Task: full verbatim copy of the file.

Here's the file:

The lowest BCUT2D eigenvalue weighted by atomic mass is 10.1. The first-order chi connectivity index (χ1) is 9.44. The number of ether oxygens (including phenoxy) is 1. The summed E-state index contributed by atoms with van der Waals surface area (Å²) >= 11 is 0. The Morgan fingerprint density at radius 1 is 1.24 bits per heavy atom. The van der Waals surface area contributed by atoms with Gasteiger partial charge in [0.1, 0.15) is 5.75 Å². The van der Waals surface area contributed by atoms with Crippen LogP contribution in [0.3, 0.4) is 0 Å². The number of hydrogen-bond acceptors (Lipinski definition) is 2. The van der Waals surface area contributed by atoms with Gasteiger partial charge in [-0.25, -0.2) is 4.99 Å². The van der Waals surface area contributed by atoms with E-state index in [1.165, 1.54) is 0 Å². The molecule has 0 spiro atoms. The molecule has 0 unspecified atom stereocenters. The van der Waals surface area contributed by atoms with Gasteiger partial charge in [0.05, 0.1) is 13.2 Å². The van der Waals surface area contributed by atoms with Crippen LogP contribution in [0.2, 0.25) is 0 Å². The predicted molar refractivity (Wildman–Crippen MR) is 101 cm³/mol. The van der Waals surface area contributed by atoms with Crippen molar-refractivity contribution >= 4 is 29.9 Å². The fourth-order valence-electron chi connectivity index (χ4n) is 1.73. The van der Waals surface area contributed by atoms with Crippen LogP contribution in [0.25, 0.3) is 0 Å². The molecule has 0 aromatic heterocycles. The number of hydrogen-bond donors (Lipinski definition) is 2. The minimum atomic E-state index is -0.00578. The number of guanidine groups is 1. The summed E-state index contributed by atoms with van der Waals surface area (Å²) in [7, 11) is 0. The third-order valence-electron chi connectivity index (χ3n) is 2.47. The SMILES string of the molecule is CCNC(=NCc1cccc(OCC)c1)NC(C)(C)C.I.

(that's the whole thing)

The lowest BCUT2D eigenvalue weighted by atomic mass is 10.1. The first-order chi connectivity index (χ1) is 9.44. The number of ether oxygens (including phenoxy) is 1. The summed E-state index contributed by atoms with van der Waals surface area (Å²) >= 11 is 0. The Morgan fingerprint density at radius 1 is 1.24 bits per heavy atom. The van der Waals surface area contributed by atoms with Gasteiger partial charge in [0.1, 0.15) is 5.75 Å². The van der Waals surface area contributed by atoms with Crippen LogP contribution in [0.3, 0.4) is 0 Å². The number of hydrogen-bond acceptors (Lipinski definition) is 2. The van der Waals surface area contributed by atoms with Gasteiger partial charge in [-0.25, -0.2) is 4.99 Å². The van der Waals surface area contributed by atoms with E-state index in [1.165, 1.54) is 0 Å². The molecule has 0 spiro atoms. The molecule has 0 unspecified atom stereocenters. The van der Waals surface area contributed by atoms with Gasteiger partial charge in [0.05, 0.1) is 13.2 Å². The van der Waals surface area contributed by atoms with Crippen LogP contribution in [0.2, 0.25) is 0 Å². The predicted molar refractivity (Wildman–Crippen MR) is 101 cm³/mol. The van der Waals surface area contributed by atoms with Crippen molar-refractivity contribution >= 4 is 29.9 Å². The fourth-order valence-electron chi connectivity index (χ4n) is 1.73. The van der Waals surface area contributed by atoms with Crippen LogP contribution in [0.25, 0.3) is 0 Å². The molecule has 0 aromatic heterocycles. The number of hydrogen-bond donors (Lipinski definition) is 2. The minimum atomic E-state index is -0.00578. The number of guanidine groups is 1. The summed E-state index contributed by atoms with van der Waals surface area (Å²) in [7, 11) is 0. The third-order valence-electron chi connectivity index (χ3n) is 2.47. The SMILES string of the molecule is CCNC(=NCc1cccc(OCC)c1)NC(C)(C)C.I.